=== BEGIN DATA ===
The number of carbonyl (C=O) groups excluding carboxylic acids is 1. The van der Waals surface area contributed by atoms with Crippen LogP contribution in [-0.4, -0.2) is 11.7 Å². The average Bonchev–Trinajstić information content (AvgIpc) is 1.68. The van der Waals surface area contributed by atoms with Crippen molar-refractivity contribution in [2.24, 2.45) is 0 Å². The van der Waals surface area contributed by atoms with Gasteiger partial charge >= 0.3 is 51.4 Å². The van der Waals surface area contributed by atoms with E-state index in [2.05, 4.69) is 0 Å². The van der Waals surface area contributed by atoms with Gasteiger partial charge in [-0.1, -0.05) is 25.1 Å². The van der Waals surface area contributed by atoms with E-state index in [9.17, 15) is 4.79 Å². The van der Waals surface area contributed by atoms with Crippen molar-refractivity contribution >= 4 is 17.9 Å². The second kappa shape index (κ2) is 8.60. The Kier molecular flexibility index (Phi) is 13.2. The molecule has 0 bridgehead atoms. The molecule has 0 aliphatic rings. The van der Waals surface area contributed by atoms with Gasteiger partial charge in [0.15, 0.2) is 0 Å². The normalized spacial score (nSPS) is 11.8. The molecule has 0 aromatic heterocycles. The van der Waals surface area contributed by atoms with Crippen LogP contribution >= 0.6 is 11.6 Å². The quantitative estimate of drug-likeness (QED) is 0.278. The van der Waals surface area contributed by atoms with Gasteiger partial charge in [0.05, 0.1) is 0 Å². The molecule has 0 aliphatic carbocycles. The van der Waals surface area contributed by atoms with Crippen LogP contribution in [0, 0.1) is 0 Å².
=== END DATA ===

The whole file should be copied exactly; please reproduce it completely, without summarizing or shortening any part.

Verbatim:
The number of carbonyl (C=O) groups excluding carboxylic acids is 1. The van der Waals surface area contributed by atoms with Crippen LogP contribution in [-0.4, -0.2) is 11.7 Å². The average Bonchev–Trinajstić information content (AvgIpc) is 1.68. The van der Waals surface area contributed by atoms with Crippen molar-refractivity contribution in [2.24, 2.45) is 0 Å². The van der Waals surface area contributed by atoms with Gasteiger partial charge >= 0.3 is 51.4 Å². The van der Waals surface area contributed by atoms with E-state index in [2.05, 4.69) is 0 Å². The van der Waals surface area contributed by atoms with Gasteiger partial charge in [-0.1, -0.05) is 25.1 Å². The van der Waals surface area contributed by atoms with E-state index in [9.17, 15) is 4.79 Å². The van der Waals surface area contributed by atoms with Crippen molar-refractivity contribution >= 4 is 17.9 Å². The second kappa shape index (κ2) is 8.60. The Kier molecular flexibility index (Phi) is 13.2. The molecule has 0 bridgehead atoms. The molecule has 0 aliphatic rings. The van der Waals surface area contributed by atoms with Gasteiger partial charge in [0.15, 0.2) is 0 Å². The normalized spacial score (nSPS) is 11.8. The molecule has 0 aromatic heterocycles. The van der Waals surface area contributed by atoms with Crippen LogP contribution >= 0.6 is 11.6 Å². The quantitative estimate of drug-likeness (QED) is 0.278. The van der Waals surface area contributed by atoms with Gasteiger partial charge in [0.05, 0.1) is 0 Å². The molecule has 0 aliphatic carbocycles. The van der Waals surface area contributed by atoms with Crippen LogP contribution in [0, 0.1) is 0 Å².